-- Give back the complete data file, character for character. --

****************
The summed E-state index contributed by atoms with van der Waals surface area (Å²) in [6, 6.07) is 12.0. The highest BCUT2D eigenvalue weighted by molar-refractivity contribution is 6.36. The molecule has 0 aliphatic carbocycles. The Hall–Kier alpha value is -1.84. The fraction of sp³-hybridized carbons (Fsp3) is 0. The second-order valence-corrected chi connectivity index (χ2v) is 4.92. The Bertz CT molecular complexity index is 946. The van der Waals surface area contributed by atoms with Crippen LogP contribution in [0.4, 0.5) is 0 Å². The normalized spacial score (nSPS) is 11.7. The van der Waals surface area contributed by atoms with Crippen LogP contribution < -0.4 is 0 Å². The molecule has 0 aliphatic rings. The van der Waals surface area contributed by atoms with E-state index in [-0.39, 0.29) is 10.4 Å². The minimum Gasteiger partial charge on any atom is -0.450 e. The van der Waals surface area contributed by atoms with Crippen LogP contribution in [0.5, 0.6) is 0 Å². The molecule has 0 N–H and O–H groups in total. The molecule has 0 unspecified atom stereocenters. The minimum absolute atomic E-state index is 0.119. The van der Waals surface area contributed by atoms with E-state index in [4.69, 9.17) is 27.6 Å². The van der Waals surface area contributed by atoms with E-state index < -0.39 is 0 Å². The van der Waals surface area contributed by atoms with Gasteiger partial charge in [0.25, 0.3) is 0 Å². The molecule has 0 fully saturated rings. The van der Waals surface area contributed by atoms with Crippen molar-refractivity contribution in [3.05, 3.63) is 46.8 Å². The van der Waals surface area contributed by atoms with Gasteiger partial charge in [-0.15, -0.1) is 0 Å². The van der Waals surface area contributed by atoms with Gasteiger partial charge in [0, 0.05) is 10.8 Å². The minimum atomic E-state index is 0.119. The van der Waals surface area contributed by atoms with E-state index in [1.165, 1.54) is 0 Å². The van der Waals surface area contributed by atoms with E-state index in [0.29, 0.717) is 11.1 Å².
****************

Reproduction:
The summed E-state index contributed by atoms with van der Waals surface area (Å²) in [6, 6.07) is 12.0. The highest BCUT2D eigenvalue weighted by molar-refractivity contribution is 6.36. The molecule has 0 aliphatic carbocycles. The Hall–Kier alpha value is -1.84. The fraction of sp³-hybridized carbons (Fsp3) is 0. The second-order valence-corrected chi connectivity index (χ2v) is 4.92. The Bertz CT molecular complexity index is 946. The van der Waals surface area contributed by atoms with Crippen LogP contribution in [0.4, 0.5) is 0 Å². The normalized spacial score (nSPS) is 11.7. The van der Waals surface area contributed by atoms with Crippen LogP contribution < -0.4 is 0 Å². The molecule has 0 aliphatic rings. The van der Waals surface area contributed by atoms with E-state index in [-0.39, 0.29) is 10.4 Å². The minimum Gasteiger partial charge on any atom is -0.450 e. The van der Waals surface area contributed by atoms with Crippen LogP contribution in [0.5, 0.6) is 0 Å². The molecule has 0 N–H and O–H groups in total. The molecule has 0 unspecified atom stereocenters. The minimum absolute atomic E-state index is 0.119. The van der Waals surface area contributed by atoms with E-state index in [4.69, 9.17) is 27.6 Å². The van der Waals surface area contributed by atoms with E-state index < -0.39 is 0 Å². The van der Waals surface area contributed by atoms with Gasteiger partial charge in [0.25, 0.3) is 0 Å². The molecule has 0 fully saturated rings. The van der Waals surface area contributed by atoms with Crippen molar-refractivity contribution in [3.05, 3.63) is 46.8 Å². The van der Waals surface area contributed by atoms with Gasteiger partial charge in [-0.15, -0.1) is 0 Å². The van der Waals surface area contributed by atoms with Gasteiger partial charge in [0, 0.05) is 10.8 Å². The minimum atomic E-state index is 0.119. The van der Waals surface area contributed by atoms with E-state index in [1.165, 1.54) is 0 Å². The van der Waals surface area contributed by atoms with E-state index in [0.29, 0.717) is 11.1 Å².